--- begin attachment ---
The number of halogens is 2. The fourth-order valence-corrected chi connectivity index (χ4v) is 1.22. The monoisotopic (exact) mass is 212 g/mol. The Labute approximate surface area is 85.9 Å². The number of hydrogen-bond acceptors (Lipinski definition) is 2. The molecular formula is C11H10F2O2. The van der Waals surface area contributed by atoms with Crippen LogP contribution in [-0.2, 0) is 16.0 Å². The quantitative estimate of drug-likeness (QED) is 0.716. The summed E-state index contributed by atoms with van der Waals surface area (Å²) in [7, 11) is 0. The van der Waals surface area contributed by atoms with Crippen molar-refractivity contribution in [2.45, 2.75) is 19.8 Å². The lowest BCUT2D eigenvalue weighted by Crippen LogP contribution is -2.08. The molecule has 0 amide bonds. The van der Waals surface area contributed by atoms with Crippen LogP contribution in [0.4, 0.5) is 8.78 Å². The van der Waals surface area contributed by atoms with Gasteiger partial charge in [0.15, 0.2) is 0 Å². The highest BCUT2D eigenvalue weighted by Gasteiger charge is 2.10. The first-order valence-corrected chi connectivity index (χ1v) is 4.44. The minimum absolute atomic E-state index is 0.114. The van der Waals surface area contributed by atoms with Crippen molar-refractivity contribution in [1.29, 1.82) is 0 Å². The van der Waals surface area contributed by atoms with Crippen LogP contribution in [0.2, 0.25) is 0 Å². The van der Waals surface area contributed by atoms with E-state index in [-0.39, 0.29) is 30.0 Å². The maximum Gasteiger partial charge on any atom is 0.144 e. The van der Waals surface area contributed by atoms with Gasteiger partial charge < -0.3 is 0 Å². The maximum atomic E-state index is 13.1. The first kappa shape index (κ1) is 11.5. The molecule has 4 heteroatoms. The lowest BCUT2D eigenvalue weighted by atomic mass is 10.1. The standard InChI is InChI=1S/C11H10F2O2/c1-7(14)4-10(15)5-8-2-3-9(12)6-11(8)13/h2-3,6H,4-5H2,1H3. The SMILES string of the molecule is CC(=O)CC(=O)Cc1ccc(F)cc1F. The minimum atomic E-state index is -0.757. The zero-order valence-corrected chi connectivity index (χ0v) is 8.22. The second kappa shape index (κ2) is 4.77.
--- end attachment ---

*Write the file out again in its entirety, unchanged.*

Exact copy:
The number of halogens is 2. The fourth-order valence-corrected chi connectivity index (χ4v) is 1.22. The monoisotopic (exact) mass is 212 g/mol. The Labute approximate surface area is 85.9 Å². The number of hydrogen-bond acceptors (Lipinski definition) is 2. The molecular formula is C11H10F2O2. The van der Waals surface area contributed by atoms with Crippen LogP contribution in [-0.2, 0) is 16.0 Å². The quantitative estimate of drug-likeness (QED) is 0.716. The summed E-state index contributed by atoms with van der Waals surface area (Å²) in [7, 11) is 0. The van der Waals surface area contributed by atoms with Crippen molar-refractivity contribution in [2.45, 2.75) is 19.8 Å². The lowest BCUT2D eigenvalue weighted by Crippen LogP contribution is -2.08. The molecule has 0 amide bonds. The van der Waals surface area contributed by atoms with Crippen LogP contribution in [0.4, 0.5) is 8.78 Å². The van der Waals surface area contributed by atoms with Gasteiger partial charge in [0.15, 0.2) is 0 Å². The highest BCUT2D eigenvalue weighted by Gasteiger charge is 2.10. The first-order valence-corrected chi connectivity index (χ1v) is 4.44. The minimum absolute atomic E-state index is 0.114. The van der Waals surface area contributed by atoms with Crippen molar-refractivity contribution in [1.29, 1.82) is 0 Å². The van der Waals surface area contributed by atoms with Crippen LogP contribution in [0.2, 0.25) is 0 Å². The van der Waals surface area contributed by atoms with E-state index in [-0.39, 0.29) is 30.0 Å². The maximum Gasteiger partial charge on any atom is 0.144 e. The van der Waals surface area contributed by atoms with Gasteiger partial charge < -0.3 is 0 Å². The maximum atomic E-state index is 13.1. The first kappa shape index (κ1) is 11.5. The molecule has 4 heteroatoms. The lowest BCUT2D eigenvalue weighted by atomic mass is 10.1. The standard InChI is InChI=1S/C11H10F2O2/c1-7(14)4-10(15)5-8-2-3-9(12)6-11(8)13/h2-3,6H,4-5H2,1H3. The SMILES string of the molecule is CC(=O)CC(=O)Cc1ccc(F)cc1F. The minimum atomic E-state index is -0.757. The zero-order valence-corrected chi connectivity index (χ0v) is 8.22. The second kappa shape index (κ2) is 4.77.